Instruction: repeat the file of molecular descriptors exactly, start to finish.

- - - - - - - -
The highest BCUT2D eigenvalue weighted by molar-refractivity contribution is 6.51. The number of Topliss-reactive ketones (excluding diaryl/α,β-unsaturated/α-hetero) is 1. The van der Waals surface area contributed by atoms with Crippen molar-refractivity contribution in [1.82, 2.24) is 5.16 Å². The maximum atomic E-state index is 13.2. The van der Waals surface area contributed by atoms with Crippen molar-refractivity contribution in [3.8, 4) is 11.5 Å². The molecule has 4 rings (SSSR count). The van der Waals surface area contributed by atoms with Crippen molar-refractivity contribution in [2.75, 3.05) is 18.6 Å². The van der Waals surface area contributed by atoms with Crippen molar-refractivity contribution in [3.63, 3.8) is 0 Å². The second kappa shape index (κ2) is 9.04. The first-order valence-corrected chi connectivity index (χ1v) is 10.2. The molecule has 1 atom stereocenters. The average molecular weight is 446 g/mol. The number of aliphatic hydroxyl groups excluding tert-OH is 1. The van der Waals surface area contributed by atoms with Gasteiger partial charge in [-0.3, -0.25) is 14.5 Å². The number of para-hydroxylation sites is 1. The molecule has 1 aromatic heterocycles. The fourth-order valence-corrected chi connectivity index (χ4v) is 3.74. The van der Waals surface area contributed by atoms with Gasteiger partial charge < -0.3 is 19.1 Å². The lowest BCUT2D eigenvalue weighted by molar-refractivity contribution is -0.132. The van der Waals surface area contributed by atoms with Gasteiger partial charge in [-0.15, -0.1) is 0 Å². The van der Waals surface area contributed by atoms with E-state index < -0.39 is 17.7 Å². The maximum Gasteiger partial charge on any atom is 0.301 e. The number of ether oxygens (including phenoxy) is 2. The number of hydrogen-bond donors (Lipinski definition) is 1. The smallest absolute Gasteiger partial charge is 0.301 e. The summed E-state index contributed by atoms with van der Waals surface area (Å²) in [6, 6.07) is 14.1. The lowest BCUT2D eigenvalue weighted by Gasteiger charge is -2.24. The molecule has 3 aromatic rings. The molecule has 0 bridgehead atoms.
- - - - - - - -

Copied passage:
The highest BCUT2D eigenvalue weighted by molar-refractivity contribution is 6.51. The number of Topliss-reactive ketones (excluding diaryl/α,β-unsaturated/α-hetero) is 1. The van der Waals surface area contributed by atoms with Crippen molar-refractivity contribution in [1.82, 2.24) is 5.16 Å². The maximum atomic E-state index is 13.2. The van der Waals surface area contributed by atoms with Crippen molar-refractivity contribution in [3.8, 4) is 11.5 Å². The molecule has 4 rings (SSSR count). The van der Waals surface area contributed by atoms with Crippen molar-refractivity contribution in [2.75, 3.05) is 18.6 Å². The van der Waals surface area contributed by atoms with Crippen molar-refractivity contribution in [3.63, 3.8) is 0 Å². The second kappa shape index (κ2) is 9.04. The first-order valence-corrected chi connectivity index (χ1v) is 10.2. The molecule has 1 atom stereocenters. The average molecular weight is 446 g/mol. The number of aliphatic hydroxyl groups excluding tert-OH is 1. The van der Waals surface area contributed by atoms with Gasteiger partial charge in [-0.3, -0.25) is 14.5 Å². The number of para-hydroxylation sites is 1. The molecule has 1 aromatic heterocycles. The fourth-order valence-corrected chi connectivity index (χ4v) is 3.74. The van der Waals surface area contributed by atoms with Gasteiger partial charge < -0.3 is 19.1 Å². The lowest BCUT2D eigenvalue weighted by molar-refractivity contribution is -0.132. The van der Waals surface area contributed by atoms with Gasteiger partial charge in [-0.15, -0.1) is 0 Å². The van der Waals surface area contributed by atoms with E-state index < -0.39 is 17.7 Å². The maximum Gasteiger partial charge on any atom is 0.301 e. The number of ether oxygens (including phenoxy) is 2. The number of hydrogen-bond donors (Lipinski definition) is 1. The smallest absolute Gasteiger partial charge is 0.301 e. The summed E-state index contributed by atoms with van der Waals surface area (Å²) in [6, 6.07) is 14.1. The lowest BCUT2D eigenvalue weighted by Gasteiger charge is -2.24. The molecule has 3 aromatic rings. The molecule has 0 bridgehead atoms.